The Custom House, located at 281 Front Street and overlooking Mallory Square, is one of the most beautiful and recognizable edifices in Key West. It is fitting that this building now houses so much information about the history of Key West as the building itself has a long history and has been through much.
Originally opened in 1891 as the island’s post office, custom office, and court house, these offices eventually moved to their own buildings and by the 1930’s the Navy was utilizing the building. In 1973 the building was placed on the National Register of Historic Places, but the Navy had since stopped using the building and it began to fall into disrepair. In 1976 the City of Key West was given ownership of the building, but there were no clear plans as far as what to do with the building. Then in 1991 the Florida Land Acquisition Advisory Council purchased the building and the Key West Art and Historical Society began its restoration which was completed in 1999.
Today, the building is a national landmark considered to be the crown jewel of Key West. It houses 200 years worth of island history on two of the four floors that are open to the public.
The last time I visited the museum was probably about ten years ago, so my husband and I decided it was time for another visit. Upon entering and paying the fee, we walked into the the doors and to the right was the first exhibit, “Depicting Hemingway.” This exhibit is comprised of 59 sketches by Guy Harvey following the storyline of The Old Man and the Sea. Each sketch is accompanied by an except from the book. Complementing these works are a few other Hemingway pieces of art and nostalgia. Since I am a huge Hemingway fan, this was my favorite exhibit and I liked revisiting the Hemingway novella which I had not read since college.
Next, it was up the stairs and to the next exhibit. But before we get to that, as we went up the stairs, the walls were covered with paintings of Key West residents that held importance in one way or another. Portraits include those of Ernest Hemingway, Lee Ida Mac Neil, Queen of the Key Lime Pie, and Eleanor Walsh, Key West Cigar Lady to name a few.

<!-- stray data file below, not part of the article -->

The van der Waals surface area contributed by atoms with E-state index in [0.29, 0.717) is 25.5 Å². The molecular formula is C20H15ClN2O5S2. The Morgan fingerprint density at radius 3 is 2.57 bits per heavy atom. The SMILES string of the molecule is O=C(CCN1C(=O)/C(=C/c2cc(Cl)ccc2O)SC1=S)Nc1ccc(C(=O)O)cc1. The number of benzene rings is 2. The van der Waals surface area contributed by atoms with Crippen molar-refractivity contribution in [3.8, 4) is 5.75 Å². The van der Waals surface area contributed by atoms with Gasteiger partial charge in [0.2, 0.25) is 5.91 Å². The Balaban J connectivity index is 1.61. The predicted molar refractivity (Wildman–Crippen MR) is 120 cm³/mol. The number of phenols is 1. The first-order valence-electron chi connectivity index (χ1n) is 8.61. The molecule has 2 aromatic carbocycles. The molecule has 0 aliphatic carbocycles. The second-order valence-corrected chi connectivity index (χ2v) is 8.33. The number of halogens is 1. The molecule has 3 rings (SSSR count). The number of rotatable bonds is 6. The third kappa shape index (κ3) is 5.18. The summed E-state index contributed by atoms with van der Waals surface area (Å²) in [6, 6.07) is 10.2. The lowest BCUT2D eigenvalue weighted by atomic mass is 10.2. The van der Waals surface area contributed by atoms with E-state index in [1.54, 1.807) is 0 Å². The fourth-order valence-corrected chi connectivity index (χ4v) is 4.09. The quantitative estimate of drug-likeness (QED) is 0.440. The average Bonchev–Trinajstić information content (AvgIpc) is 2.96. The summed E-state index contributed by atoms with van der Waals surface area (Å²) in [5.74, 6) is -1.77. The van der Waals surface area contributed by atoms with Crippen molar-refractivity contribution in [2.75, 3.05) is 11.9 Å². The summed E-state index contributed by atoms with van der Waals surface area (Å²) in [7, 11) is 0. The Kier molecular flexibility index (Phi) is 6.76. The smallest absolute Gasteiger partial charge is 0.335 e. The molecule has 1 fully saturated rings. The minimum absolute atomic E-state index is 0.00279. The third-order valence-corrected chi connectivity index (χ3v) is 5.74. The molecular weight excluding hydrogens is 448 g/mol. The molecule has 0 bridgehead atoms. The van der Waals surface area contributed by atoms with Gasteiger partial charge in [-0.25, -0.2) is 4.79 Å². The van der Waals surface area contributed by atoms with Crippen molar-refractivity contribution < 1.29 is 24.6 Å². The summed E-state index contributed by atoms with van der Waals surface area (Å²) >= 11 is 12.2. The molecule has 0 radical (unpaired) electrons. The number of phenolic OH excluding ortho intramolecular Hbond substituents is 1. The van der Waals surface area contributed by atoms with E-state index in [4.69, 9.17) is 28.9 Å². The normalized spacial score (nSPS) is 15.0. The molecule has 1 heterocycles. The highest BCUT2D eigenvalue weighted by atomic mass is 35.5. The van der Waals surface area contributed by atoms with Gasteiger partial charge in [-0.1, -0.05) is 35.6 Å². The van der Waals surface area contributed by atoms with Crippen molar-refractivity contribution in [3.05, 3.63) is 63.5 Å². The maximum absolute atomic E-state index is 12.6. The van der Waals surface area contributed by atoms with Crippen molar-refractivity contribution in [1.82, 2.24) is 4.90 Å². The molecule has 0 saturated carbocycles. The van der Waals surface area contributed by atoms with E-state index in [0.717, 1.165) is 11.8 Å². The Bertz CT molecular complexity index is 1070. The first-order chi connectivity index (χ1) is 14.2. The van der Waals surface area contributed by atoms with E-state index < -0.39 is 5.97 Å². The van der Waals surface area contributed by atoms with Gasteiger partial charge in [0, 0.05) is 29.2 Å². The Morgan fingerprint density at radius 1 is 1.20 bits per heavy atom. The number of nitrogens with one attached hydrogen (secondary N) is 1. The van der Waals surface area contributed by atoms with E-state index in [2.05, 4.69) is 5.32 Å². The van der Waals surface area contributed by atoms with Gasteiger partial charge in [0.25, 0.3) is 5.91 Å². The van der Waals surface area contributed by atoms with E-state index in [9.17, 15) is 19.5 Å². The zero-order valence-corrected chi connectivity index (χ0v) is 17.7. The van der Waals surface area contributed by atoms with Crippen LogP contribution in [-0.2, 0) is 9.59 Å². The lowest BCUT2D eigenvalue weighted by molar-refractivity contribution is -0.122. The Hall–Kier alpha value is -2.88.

Once upstairs there is a room dedicated to the late Wilhelmina Harvey, who served as the first woman juror in Monroe County, the first woman County Commissioner, the first woman County Mayor, and the only woman from Monroe County to be inducted into the Florida Governor’s Hall of Fame.
The Industrious Key West exhibit focuses on the history of Key West’s economy. Mainly, wrecking, sponging, turtling, transportation, and cigar making, which were all at one time during the island’s history important industries.
Flagler’s Speedway makes up a huge portion of this floor’s exhibits. Famed for his business acumen, he was responsible for having the Overseas Railway built. This enormous effort is depicted through film, audio clips, photos, and other means.
And of course the exhibits are rounded out with more Papa Hemingway information, pictures, and paraphernalia.
Some of these exhibits will be replaced by others. Coming soon, “Tennessee Williams, Painter and Playwright” exhibit will mark the thirty year anniversary of the death of this former Key West resident. And “Anything Goes” exhibit will showcase memorabilia reminiscent of musician Cole Porter.
The Custom House is open daily from 9:30 to 4:30 pm everyday except for Christmas Day. Admission is $9.00 with discounts for children, seniors, locals, and AAA members.
To see what is happening on the island during your visit, check out our Key West Events Calendar to see other upcoming special events. For more information about the fun side of Key West… things to do and see in our island city, go to our Key West Web Site.
Before deciding where you are going to eat while visiting Key West or any of the Florida Keys, be sure to read my restaurant reviews; check out our restaurant review section of this blog.
Feel free to Email Me if you have any questions about Key West!!
Island Genn – Your Key West Concierge